Like other geospatial service providers, Aerial Services Inc., based in Cedar Falls, Iowa, takes pride in its fleet of single-engine, twin-engine and helicopter aircraft, equipped with the latest digital and LiDAR sensors and airborne GPS systems. The company recently made a substantial investment in a RIEGL VQ-480 airborne LiDAR scanner, which can be mounted on fixed-wing aircraft and helicopter platforms to provide high-speed data acquisition using a narrow infrared laser beam and a fast line scanning mechanism. According to Mike Tully, president and CEO, the purchase was in line with the company’s goal of being one of the premier high-accuracy geospatial providers in the United States.

That same goal is driving Tully to look ahead to a time in the not-too-distant future when manned aircraft and large sensors may be grounded in favor of lightweight unmanned aerial vehicles (UAVs) and unmanned aircraft systems (UAS). “UAVs are going to play an extremely important part in remote sensing in the next 5 to 10 years,” he says. “I would refer to it as very disruptive technology for the remote sensing field of science. My gut feeling is that UAVs will eventually displace manned aircraft for almost all applications.”

Despite his vested interest in traditional technology, Tully sees the coming shift as an opportunity. Through Aerial Services’ long-term participation in an internship program at the University of Northern Iowa, the firm is well positioned to participate in the university’s research on UAVs as part of the Iowa Space Grant Consortium, funded by NASA. Commercial entities are currently prohibited by FAA regulations from operating unmanned aircraft, a restriction that isn’t likely to be fully lifted until at least 2015; however, universities and government agencies that receive a certificate of authorization (COA) are allowed to fly small devices weighing less than 55 pounds. The University of Northern Iowa has both a COA and a UAV, and Tully is actively involved in exploring the technology.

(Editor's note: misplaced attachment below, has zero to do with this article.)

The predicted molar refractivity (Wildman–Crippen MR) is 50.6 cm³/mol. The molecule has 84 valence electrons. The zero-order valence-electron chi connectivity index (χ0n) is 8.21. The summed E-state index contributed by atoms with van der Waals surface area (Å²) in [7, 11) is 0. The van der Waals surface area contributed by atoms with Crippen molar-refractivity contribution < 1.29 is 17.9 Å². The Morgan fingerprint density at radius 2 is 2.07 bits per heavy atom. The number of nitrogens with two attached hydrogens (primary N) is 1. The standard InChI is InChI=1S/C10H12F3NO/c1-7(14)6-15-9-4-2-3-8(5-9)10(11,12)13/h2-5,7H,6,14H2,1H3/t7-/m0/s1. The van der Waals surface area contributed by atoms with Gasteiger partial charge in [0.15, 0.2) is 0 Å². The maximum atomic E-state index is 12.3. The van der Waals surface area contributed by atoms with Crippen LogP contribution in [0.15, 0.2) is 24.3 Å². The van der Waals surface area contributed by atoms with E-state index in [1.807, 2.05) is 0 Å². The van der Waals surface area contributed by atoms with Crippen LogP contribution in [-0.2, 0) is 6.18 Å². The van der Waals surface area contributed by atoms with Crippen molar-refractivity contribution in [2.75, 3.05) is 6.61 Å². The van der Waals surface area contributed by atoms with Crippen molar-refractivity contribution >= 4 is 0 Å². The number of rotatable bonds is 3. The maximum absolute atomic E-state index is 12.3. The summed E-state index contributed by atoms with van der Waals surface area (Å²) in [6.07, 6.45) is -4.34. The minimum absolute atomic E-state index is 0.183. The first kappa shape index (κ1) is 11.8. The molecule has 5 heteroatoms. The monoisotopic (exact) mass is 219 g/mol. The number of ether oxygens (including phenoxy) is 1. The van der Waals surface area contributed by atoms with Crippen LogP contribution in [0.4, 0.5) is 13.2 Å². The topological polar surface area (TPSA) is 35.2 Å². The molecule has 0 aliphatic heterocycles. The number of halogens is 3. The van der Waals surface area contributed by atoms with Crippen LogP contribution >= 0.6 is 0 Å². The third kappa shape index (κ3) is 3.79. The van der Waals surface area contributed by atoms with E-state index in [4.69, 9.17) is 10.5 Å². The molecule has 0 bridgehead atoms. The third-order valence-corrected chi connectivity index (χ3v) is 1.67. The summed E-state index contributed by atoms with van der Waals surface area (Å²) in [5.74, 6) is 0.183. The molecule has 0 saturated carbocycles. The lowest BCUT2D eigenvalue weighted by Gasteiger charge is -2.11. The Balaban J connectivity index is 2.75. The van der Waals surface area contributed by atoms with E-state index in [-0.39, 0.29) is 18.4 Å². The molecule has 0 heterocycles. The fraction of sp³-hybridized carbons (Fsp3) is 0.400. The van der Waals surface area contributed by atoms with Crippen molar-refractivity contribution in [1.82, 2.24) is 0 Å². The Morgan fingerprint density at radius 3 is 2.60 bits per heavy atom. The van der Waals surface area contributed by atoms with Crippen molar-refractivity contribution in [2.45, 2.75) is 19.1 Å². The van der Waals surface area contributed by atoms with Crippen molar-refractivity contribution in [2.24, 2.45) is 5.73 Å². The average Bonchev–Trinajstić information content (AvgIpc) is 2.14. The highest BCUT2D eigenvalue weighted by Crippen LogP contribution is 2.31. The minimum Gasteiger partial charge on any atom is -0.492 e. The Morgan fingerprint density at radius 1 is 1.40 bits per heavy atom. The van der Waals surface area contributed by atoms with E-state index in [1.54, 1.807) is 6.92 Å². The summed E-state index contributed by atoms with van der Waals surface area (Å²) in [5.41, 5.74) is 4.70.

“We want to understand what these small sensors are capable of doing, how to process the data, what’s important and what’s not in aircraft design, how long and how high they can fly, what types of engines they use, and what materials they’re made out of,” Tully says. “We also want to learn more about hyperspectral imagery, which will become increasingly important when UAVs are commonplace. By understanding the technology, we’ll be able to make informed purchasing decisions when we can use them commercially.”

Tully recently hired an intern through UNI to conduct an extensive market survey of small commercial UAS (under 55 pounds) in the United States. The survey, which will be the subject of a presentation at the upcoming MAPPS and ASPRS joint conference in Tampa, Fla., revealed substantial diversity in UAS design, which is typical of any new industry. However, as the industry matures, Tully expects the systems to become more standardized and more durable. He also believes that software will play a key role in the commercial application of these systems.

“By the time we’re able to commercially use unmanned vehicles, I fully anticipate that we’ll be beaming imagery straight from the aircraft to a computer for processing, and it will probably be in the cloud somewhere,” he says. “It will be processed and delivered to the client within minutes of when it was actually acquired. We’re using software today with our big sensors that do all of this, and they’re very fast and scalable. Much of that software will be able to be used for imagery from these smaller sensors.”

The shift will take time. Tully believes it could be 15 years or more before traditional equipment and methods become truly obsolete. But professionals who rely on these systems for their business would do well to take note of the coming revolution. “Our focus should be moving away from data collection and toward information management,” Tully says. “Every UAV that goes up is going to be producing far more data, and we’re going to need to develop software and tools to exploit that ocean of data to make sense out of it and provide useful information to people. Our end users don’t want data; they don’t want pixels and points. They want to understand the contours, how much volume is here or there, or where the encroachment is in a corridor. To be able to manage that information and massage the data into valuable information is going to be very important. It’s a huge opportunity for geospatial professionals.”